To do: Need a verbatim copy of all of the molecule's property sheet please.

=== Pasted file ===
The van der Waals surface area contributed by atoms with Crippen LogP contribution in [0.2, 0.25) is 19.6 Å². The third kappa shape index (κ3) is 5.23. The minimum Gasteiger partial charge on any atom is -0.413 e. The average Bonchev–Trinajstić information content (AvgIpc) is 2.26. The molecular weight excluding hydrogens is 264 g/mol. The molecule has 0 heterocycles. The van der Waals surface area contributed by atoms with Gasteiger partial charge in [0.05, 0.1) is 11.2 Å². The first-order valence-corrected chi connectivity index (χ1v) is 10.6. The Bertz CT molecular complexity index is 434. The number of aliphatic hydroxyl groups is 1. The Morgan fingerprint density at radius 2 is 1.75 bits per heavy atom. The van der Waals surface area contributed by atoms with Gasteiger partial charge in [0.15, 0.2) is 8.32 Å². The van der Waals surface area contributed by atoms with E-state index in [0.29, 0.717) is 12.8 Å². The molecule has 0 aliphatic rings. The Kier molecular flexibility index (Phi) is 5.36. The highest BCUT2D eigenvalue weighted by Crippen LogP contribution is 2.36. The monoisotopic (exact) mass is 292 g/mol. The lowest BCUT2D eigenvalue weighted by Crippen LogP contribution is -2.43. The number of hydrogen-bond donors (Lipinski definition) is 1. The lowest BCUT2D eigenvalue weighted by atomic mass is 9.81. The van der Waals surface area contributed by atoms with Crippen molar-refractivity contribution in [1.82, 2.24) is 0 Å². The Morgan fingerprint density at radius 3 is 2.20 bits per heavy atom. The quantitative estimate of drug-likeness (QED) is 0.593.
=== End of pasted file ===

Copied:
The van der Waals surface area contributed by atoms with Crippen LogP contribution in [0.2, 0.25) is 19.6 Å². The third kappa shape index (κ3) is 5.23. The minimum Gasteiger partial charge on any atom is -0.413 e. The average Bonchev–Trinajstić information content (AvgIpc) is 2.26. The molecular weight excluding hydrogens is 264 g/mol. The molecule has 0 heterocycles. The van der Waals surface area contributed by atoms with Gasteiger partial charge in [0.05, 0.1) is 11.2 Å². The first-order valence-corrected chi connectivity index (χ1v) is 10.6. The Bertz CT molecular complexity index is 434. The number of aliphatic hydroxyl groups is 1. The Morgan fingerprint density at radius 2 is 1.75 bits per heavy atom. The van der Waals surface area contributed by atoms with Gasteiger partial charge in [0.15, 0.2) is 8.32 Å². The van der Waals surface area contributed by atoms with E-state index in [0.29, 0.717) is 12.8 Å². The molecule has 0 aliphatic rings. The Kier molecular flexibility index (Phi) is 5.36. The highest BCUT2D eigenvalue weighted by Crippen LogP contribution is 2.36. The monoisotopic (exact) mass is 292 g/mol. The lowest BCUT2D eigenvalue weighted by Crippen LogP contribution is -2.43. The number of hydrogen-bond donors (Lipinski definition) is 1. The lowest BCUT2D eigenvalue weighted by atomic mass is 9.81. The van der Waals surface area contributed by atoms with Crippen molar-refractivity contribution in [1.82, 2.24) is 0 Å². The Morgan fingerprint density at radius 3 is 2.20 bits per heavy atom. The quantitative estimate of drug-likeness (QED) is 0.593.